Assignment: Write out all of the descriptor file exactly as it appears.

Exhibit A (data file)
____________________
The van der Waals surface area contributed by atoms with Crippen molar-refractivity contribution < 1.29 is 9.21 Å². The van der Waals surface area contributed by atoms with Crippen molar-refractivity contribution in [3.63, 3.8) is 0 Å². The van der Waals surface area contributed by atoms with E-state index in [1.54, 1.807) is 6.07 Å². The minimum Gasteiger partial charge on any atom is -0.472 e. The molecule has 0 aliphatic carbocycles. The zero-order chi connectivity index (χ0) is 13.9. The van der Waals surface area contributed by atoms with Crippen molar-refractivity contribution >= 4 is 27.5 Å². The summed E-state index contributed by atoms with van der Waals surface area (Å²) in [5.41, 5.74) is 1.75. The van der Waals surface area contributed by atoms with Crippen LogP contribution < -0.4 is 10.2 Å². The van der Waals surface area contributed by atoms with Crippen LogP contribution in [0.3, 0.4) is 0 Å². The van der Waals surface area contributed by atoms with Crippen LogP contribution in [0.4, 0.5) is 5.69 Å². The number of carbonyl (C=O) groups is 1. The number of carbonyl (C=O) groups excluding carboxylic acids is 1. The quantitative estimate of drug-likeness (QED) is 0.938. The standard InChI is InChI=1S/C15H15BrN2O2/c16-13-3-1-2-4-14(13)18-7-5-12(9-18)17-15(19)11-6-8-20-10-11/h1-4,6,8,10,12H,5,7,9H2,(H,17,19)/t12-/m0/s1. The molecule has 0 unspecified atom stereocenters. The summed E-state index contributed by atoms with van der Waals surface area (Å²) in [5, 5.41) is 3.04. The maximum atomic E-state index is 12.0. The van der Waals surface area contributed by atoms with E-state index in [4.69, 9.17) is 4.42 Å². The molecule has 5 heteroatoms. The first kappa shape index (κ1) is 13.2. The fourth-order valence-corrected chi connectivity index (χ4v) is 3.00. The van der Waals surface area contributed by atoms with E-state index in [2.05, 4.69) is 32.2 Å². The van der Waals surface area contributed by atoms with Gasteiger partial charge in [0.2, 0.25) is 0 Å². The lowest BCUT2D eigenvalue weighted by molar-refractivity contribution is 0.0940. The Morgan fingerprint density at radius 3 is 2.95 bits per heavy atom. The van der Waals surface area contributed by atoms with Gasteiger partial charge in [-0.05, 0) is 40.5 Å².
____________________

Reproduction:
The van der Waals surface area contributed by atoms with Crippen molar-refractivity contribution < 1.29 is 9.21 Å². The van der Waals surface area contributed by atoms with Crippen molar-refractivity contribution in [3.63, 3.8) is 0 Å². The van der Waals surface area contributed by atoms with E-state index in [1.54, 1.807) is 6.07 Å². The minimum Gasteiger partial charge on any atom is -0.472 e. The molecule has 0 aliphatic carbocycles. The zero-order chi connectivity index (χ0) is 13.9. The van der Waals surface area contributed by atoms with Crippen molar-refractivity contribution >= 4 is 27.5 Å². The summed E-state index contributed by atoms with van der Waals surface area (Å²) in [5.41, 5.74) is 1.75. The van der Waals surface area contributed by atoms with Crippen LogP contribution < -0.4 is 10.2 Å². The van der Waals surface area contributed by atoms with Crippen LogP contribution in [0.3, 0.4) is 0 Å². The van der Waals surface area contributed by atoms with Crippen LogP contribution in [0.4, 0.5) is 5.69 Å². The number of carbonyl (C=O) groups is 1. The number of carbonyl (C=O) groups excluding carboxylic acids is 1. The quantitative estimate of drug-likeness (QED) is 0.938. The standard InChI is InChI=1S/C15H15BrN2O2/c16-13-3-1-2-4-14(13)18-7-5-12(9-18)17-15(19)11-6-8-20-10-11/h1-4,6,8,10,12H,5,7,9H2,(H,17,19)/t12-/m0/s1. The molecule has 0 unspecified atom stereocenters. The summed E-state index contributed by atoms with van der Waals surface area (Å²) in [5, 5.41) is 3.04. The maximum atomic E-state index is 12.0. The van der Waals surface area contributed by atoms with E-state index in [4.69, 9.17) is 4.42 Å². The molecule has 5 heteroatoms. The first kappa shape index (κ1) is 13.2. The fourth-order valence-corrected chi connectivity index (χ4v) is 3.00. The van der Waals surface area contributed by atoms with E-state index in [2.05, 4.69) is 32.2 Å². The van der Waals surface area contributed by atoms with Gasteiger partial charge in [0.2, 0.25) is 0 Å². The lowest BCUT2D eigenvalue weighted by molar-refractivity contribution is 0.0940. The Morgan fingerprint density at radius 3 is 2.95 bits per heavy atom. The van der Waals surface area contributed by atoms with Gasteiger partial charge in [-0.05, 0) is 40.5 Å².